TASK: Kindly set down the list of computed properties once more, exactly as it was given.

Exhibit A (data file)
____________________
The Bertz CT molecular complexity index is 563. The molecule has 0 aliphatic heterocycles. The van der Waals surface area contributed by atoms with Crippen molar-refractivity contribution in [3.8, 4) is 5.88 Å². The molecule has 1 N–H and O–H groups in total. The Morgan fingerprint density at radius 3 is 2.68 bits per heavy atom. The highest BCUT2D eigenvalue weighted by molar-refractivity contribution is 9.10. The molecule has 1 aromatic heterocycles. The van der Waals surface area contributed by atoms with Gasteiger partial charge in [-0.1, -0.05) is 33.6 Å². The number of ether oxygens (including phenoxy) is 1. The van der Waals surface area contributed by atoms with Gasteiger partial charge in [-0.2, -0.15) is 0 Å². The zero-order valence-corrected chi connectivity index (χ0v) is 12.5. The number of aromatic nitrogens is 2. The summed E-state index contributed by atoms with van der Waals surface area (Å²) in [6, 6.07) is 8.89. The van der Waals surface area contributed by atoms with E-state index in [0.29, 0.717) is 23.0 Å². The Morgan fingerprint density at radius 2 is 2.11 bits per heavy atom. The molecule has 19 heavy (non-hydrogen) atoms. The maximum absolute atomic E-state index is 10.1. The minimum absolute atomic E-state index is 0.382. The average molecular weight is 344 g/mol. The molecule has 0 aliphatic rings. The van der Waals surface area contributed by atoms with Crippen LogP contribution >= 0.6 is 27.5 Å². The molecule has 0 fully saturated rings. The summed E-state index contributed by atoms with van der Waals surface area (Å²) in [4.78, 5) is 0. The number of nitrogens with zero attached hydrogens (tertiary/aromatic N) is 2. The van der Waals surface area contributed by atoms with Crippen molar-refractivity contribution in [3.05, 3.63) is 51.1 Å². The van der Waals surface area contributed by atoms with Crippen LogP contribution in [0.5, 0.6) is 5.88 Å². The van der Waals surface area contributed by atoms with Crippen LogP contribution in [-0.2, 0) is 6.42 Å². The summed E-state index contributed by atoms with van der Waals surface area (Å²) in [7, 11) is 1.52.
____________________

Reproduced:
The Bertz CT molecular complexity index is 563. The molecule has 0 aliphatic heterocycles. The van der Waals surface area contributed by atoms with Crippen molar-refractivity contribution in [3.8, 4) is 5.88 Å². The molecule has 1 N–H and O–H groups in total. The Morgan fingerprint density at radius 3 is 2.68 bits per heavy atom. The highest BCUT2D eigenvalue weighted by molar-refractivity contribution is 9.10. The molecule has 1 aromatic heterocycles. The van der Waals surface area contributed by atoms with Gasteiger partial charge in [-0.1, -0.05) is 33.6 Å². The number of ether oxygens (including phenoxy) is 1. The van der Waals surface area contributed by atoms with Gasteiger partial charge in [-0.2, -0.15) is 0 Å². The zero-order valence-corrected chi connectivity index (χ0v) is 12.5. The number of aromatic nitrogens is 2. The summed E-state index contributed by atoms with van der Waals surface area (Å²) in [6, 6.07) is 8.89. The van der Waals surface area contributed by atoms with E-state index in [0.29, 0.717) is 23.0 Å². The Morgan fingerprint density at radius 2 is 2.11 bits per heavy atom. The molecule has 19 heavy (non-hydrogen) atoms. The maximum absolute atomic E-state index is 10.1. The minimum absolute atomic E-state index is 0.382. The average molecular weight is 344 g/mol. The molecule has 0 aliphatic rings. The van der Waals surface area contributed by atoms with Crippen LogP contribution >= 0.6 is 27.5 Å². The molecule has 0 fully saturated rings. The summed E-state index contributed by atoms with van der Waals surface area (Å²) in [4.78, 5) is 0. The number of nitrogens with zero attached hydrogens (tertiary/aromatic N) is 2. The van der Waals surface area contributed by atoms with Crippen molar-refractivity contribution in [3.05, 3.63) is 51.1 Å². The van der Waals surface area contributed by atoms with Crippen LogP contribution in [0.5, 0.6) is 5.88 Å². The van der Waals surface area contributed by atoms with Crippen LogP contribution in [-0.2, 0) is 6.42 Å². The summed E-state index contributed by atoms with van der Waals surface area (Å²) in [7, 11) is 1.52.